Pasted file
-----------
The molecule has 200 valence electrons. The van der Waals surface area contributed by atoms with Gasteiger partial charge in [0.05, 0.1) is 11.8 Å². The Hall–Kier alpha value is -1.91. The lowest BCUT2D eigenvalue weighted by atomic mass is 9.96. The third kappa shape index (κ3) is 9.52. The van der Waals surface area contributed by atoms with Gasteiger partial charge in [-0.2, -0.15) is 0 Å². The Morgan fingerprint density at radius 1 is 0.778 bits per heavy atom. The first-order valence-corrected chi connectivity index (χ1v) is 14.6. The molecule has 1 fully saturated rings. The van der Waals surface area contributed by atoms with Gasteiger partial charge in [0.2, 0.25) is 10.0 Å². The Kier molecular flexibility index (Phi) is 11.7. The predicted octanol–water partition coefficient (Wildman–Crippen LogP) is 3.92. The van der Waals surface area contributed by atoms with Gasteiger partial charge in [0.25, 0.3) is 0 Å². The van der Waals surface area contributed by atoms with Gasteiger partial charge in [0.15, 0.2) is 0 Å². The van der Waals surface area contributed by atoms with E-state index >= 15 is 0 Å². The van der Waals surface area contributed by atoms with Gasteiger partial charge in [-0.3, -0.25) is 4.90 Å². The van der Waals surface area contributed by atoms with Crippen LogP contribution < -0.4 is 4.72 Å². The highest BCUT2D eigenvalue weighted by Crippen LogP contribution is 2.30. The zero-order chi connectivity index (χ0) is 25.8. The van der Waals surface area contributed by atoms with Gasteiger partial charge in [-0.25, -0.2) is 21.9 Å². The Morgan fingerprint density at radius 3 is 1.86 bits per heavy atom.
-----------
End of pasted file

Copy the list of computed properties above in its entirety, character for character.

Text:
The molecule has 200 valence electrons. The van der Waals surface area contributed by atoms with Gasteiger partial charge in [0.05, 0.1) is 11.8 Å². The Hall–Kier alpha value is -1.91. The lowest BCUT2D eigenvalue weighted by atomic mass is 9.96. The third kappa shape index (κ3) is 9.52. The van der Waals surface area contributed by atoms with Gasteiger partial charge in [-0.2, -0.15) is 0 Å². The Morgan fingerprint density at radius 1 is 0.778 bits per heavy atom. The first-order valence-corrected chi connectivity index (χ1v) is 14.6. The molecule has 1 fully saturated rings. The van der Waals surface area contributed by atoms with Gasteiger partial charge in [0.2, 0.25) is 10.0 Å². The Kier molecular flexibility index (Phi) is 11.7. The predicted octanol–water partition coefficient (Wildman–Crippen LogP) is 3.92. The van der Waals surface area contributed by atoms with Gasteiger partial charge in [0.25, 0.3) is 0 Å². The van der Waals surface area contributed by atoms with Gasteiger partial charge in [0.15, 0.2) is 0 Å². The van der Waals surface area contributed by atoms with E-state index >= 15 is 0 Å². The van der Waals surface area contributed by atoms with Gasteiger partial charge in [-0.3, -0.25) is 4.90 Å². The van der Waals surface area contributed by atoms with Crippen LogP contribution < -0.4 is 4.72 Å². The highest BCUT2D eigenvalue weighted by Crippen LogP contribution is 2.30. The zero-order chi connectivity index (χ0) is 25.8. The van der Waals surface area contributed by atoms with Gasteiger partial charge in [-0.25, -0.2) is 21.9 Å². The Morgan fingerprint density at radius 3 is 1.86 bits per heavy atom.